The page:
Three months ago, I highlighted four stocks trading below net cash. Since that time, two of those companies have been subject to buyout offers, the second coming today as the British company, CSR, offered to buy SiRF Technologies. Let us see how each has performed since, starting with SiRF.
SiRF Technologies (ticker SIRF)
Price on date of mention: $1.25
Closing price: $1.68
SIRF was perhaps the most problematic of the four examples, given that the company had lost several court rulings regarding their GPS navigation patents. Despite their problems, CSR offered to swap 0.741 shares for each share of SiRF. It is not hard to see why.
Currently, SIRF has $98 million in cash net of debt on its balance sheet, 62 million shares, $163 million of shareholders equity, and $137 million of tangible equity. At the close yesterday, SIRF stock was quoted at $1.08.
CSR trades on the London Stock Exchange and closed today at 198p. With the pound trading at $1.45, the value of the offer for SIRF closed at $2.13, valuing the equity at $136 million, a 27% premium, reflecting the lack of financing for risk arbitrage. With $98 million in cash, CSR is effectively paying $38 million for SiRF, the book value of all tangible assets excluding cash. Thus, disregarding any asset writedowns, CSR is getting SIRF's technology for free.
With the stock closing at $1.68 today, shareholders who bought at $1.25 when SIRF was highlighted in my post have earned 34%. If the arb spread closed tomorrow, the return would be 70%.
I do not know much about CSR. However, the financial metrics look very appealing. After the merger, the company will have net cash of $361 million, or $2.01 per share. With the stock trading at 198p, or $2.88 after currency conversion, net cash represents 70% of total market capitalization. The combined company would have been free cash flow positive over the past 12 months.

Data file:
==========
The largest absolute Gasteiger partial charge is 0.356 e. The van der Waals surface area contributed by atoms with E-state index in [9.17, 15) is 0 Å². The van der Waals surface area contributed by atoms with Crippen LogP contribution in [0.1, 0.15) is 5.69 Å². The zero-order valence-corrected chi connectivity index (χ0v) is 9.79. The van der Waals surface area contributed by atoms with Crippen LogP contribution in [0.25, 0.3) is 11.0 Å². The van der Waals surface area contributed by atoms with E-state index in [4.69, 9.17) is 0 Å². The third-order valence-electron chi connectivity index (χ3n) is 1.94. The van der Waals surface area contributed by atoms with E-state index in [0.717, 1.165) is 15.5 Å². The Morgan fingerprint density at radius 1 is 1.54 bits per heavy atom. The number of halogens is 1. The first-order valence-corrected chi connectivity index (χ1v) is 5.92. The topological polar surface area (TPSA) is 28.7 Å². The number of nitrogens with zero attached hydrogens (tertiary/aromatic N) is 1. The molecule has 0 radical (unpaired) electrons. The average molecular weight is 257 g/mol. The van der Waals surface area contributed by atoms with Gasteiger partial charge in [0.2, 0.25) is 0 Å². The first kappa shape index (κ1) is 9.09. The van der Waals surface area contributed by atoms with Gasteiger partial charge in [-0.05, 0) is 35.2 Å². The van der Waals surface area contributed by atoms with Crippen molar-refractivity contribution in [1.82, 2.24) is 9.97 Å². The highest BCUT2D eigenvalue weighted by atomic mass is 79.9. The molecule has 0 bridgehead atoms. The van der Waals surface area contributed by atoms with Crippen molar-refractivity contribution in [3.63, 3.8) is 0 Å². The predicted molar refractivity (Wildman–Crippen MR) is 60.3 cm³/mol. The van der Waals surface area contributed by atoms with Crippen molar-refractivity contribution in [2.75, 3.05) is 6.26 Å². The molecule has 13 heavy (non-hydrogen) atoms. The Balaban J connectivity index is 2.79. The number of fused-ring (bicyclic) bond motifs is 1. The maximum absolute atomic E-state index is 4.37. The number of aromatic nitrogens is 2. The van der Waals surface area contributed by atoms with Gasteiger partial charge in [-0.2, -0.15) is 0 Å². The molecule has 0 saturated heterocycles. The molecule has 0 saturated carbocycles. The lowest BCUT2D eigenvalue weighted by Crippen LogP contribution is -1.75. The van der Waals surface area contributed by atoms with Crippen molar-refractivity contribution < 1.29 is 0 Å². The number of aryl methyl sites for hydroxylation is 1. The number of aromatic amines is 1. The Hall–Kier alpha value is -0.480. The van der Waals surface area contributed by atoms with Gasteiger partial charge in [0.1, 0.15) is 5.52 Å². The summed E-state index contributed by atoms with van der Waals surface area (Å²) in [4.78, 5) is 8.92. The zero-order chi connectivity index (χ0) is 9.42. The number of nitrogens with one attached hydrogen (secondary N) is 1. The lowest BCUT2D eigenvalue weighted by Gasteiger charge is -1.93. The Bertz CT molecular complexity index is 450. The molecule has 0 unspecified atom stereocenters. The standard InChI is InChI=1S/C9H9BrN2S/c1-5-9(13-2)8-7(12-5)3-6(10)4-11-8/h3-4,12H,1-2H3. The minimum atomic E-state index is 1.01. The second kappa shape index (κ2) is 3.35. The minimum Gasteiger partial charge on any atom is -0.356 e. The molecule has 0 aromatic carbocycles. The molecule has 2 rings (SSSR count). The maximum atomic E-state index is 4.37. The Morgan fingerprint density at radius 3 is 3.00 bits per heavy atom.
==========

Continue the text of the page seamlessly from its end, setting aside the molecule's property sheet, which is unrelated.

The stock is dirt cheap on other metrics. The new company trades at 0.56x sales and 0.61x book value.
Semiconductor companies are highly cyclical. At the prior peak in 2006, CSR traded at 7.43x book value. With a book value of the new company at $4.70, at the prior peak multiple of book, the stock would trade at $34.89, a 1,112% return from today's levels. Owning SIRF would yield a return of 1,977%.
I do not know if CSR will reach that peak again. However, I have no doubt that the semiconductor cycle is alive and well, and one day, chip stocks will be markedly higher. Even if CSR retraces a quarter of its prior peak, owning SIRF now will be incredibly profitable some time in the future.
Price on date of mention: $1.61
Closing price: $1.68
Shares outstanding for Bookham are currently 101 million and 16 million for Avanex. Post-deal, the new company will have 186 million shares outstanding for a market capitalization of $73 million. The combined company will have $73 million in net cash. Thus, Bookham/Avanex is currently trading at the cash value of the new entity. The combined company would have been slightly free cash flow negative over the past 12 months.
Bookham printed $128 million in shareholders' equity in their last filing while Avanex had shareholders' equity of $63 million, giving the combined company a total book value of $190 million. The company currently trades at 0.3x book value.
At the previous peak in 2006, Bookham traded at 3.85x book value. If the stock hits the same peak at the height of the next cycle, the share price will be $3.94, giving equity holders a return of 1,130%.
Price on date of mention: $2.18
Closing price: $2.77
Tundra Semiconductor (TUN.TO)
Price on date of mention: C$3.29
Closing price: C$3.15
A basket of the four stocks equally weighted would have returned 17.6% since November 12. On that day, the S&P 500 closed at 852.30. With the index finishing at 827.16 today, the market has fallen 2.9% since then.
I am long all four stocks. With potential returns of 500%-1,000% over the next several years, and the stocks all trading near or below cash value, I could not care less about the technical action, nor do I care about market levels. I sit and wait.